# Hanging bi-fold doors (and I suppose, doors in general)

Hi folks,
Happy 3rd Jan and all of that :)
Is there some sort of black art to making a doorframe to take 2 doors? Spent ages building a frame that has 90 degree corners where it should, upright verticals where it should, and a nice top plate to take the tracks for these 2 bi-fold doors. Top plate and bottom plate checked for vertical alignment (*nearly* spot on, only a couple of mm out), left and right checked with a straightedge and a spirit level etc. They had to be packed a lot because of the state of the wall, but they're vertical.
Right hand door fits and works perfectly, left hand doesn't - it wants to be nearly 2 inches further out at the top centre when it's vertically correct (with spirit level)
top plate < misalignment occurs here +========================+ | || | | || |
Me no understand. I can even put a straightedge along the tracks at the top and they're even. If I put both doors flat on the floor (where they were painted) they're not warped.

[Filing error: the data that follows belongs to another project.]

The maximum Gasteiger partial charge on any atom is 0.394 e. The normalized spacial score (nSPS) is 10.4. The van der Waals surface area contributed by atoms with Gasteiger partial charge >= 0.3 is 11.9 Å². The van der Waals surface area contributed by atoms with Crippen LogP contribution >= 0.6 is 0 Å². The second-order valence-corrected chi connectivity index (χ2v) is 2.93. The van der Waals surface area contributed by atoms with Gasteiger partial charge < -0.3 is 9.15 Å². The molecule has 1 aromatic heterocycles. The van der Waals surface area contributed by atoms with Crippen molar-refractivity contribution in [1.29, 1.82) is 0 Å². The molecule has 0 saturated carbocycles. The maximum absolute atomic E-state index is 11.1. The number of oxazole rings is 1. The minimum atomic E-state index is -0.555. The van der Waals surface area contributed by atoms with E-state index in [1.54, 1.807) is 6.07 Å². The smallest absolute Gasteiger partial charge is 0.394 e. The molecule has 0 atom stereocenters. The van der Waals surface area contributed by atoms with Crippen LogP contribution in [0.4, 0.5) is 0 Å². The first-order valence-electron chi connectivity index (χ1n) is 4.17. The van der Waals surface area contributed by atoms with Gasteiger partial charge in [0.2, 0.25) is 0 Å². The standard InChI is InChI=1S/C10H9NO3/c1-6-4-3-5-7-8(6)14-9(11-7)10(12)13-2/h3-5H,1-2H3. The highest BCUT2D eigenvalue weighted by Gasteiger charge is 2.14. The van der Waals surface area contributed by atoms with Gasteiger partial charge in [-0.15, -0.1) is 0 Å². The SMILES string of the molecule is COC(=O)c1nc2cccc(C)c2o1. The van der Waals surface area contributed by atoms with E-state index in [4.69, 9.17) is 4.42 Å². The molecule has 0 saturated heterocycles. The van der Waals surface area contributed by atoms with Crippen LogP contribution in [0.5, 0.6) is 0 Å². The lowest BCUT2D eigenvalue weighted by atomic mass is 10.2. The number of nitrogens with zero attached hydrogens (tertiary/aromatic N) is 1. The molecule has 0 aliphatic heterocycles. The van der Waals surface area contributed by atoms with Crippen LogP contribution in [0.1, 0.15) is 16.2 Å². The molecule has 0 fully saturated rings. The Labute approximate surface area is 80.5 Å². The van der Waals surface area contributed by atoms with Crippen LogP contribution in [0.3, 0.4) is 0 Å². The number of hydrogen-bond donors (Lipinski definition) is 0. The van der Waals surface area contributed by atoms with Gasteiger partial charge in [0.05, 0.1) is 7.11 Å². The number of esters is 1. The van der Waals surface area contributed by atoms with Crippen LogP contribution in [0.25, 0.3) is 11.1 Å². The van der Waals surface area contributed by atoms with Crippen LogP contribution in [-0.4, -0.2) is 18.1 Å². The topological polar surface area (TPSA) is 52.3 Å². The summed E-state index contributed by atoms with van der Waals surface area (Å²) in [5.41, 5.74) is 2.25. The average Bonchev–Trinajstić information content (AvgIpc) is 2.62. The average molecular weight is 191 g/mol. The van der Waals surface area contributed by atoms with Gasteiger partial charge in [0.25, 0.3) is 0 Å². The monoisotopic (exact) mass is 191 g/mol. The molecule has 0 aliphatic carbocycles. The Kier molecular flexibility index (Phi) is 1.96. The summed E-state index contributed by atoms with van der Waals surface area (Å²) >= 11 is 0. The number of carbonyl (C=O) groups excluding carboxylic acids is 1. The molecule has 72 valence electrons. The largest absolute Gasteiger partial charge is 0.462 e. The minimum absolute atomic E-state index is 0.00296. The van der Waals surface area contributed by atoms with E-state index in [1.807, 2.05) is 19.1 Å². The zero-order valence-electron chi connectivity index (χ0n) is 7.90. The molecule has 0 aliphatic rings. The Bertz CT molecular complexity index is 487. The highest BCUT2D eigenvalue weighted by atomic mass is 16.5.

Is there a 'secret angle' I need to discover? Fsckin' B&Q wood...... -- cheers,
witchy/binarydinosaurs
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In an earlier contribution to this discussion,

Me no understand either! Please clarify what you mean by "nearly 2 inches further out at the top centre". In which direction?
When you're working with large-ish spaces like door frames - where things may not be entirely straight - it is very difficult to check for squareness with a normal set square. I made a large wooden triangle whose sides are 3', 4' and 5' long respectively for the purpose. This evens out any slight errors due to unstraightness. Even so, 2" is a hell of a lot to be out!
I assume that your uprights are vertical in *both* planes? (i.e. when viewed from the room and when viewed from the centre of the opening)
I assume that the vertical bubble in your spirit level is correctly alligned? In other words, if you put it's shiny face against a "vertical" frame member, and it reads vertical - and then you turn it round with its non-shiny (top) face against the frame, does it still read vertical? If in doubt, check all verticals with a plumb line - that doesn't lie!
--
Cheers,
Set Square
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On Sat, 3 Jan 2004 21:07:58 -0000, Set Square wrote:

Or just measure the diagonals, if they ain't the same it ain't square (or rectangular).
--
Cheers snipped-for-privacy@howhill.com
Dave. pam is missing e-mail
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I get a 404 error on the above link - are you sure it's correct?
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In an earlier contribution to this discussion,

--
Cheers,
Set Square
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wrote:

Oops - typo. It's DSCF5426.JPG. I must've got dyslexia for xmas along with the flu :) -- cheers,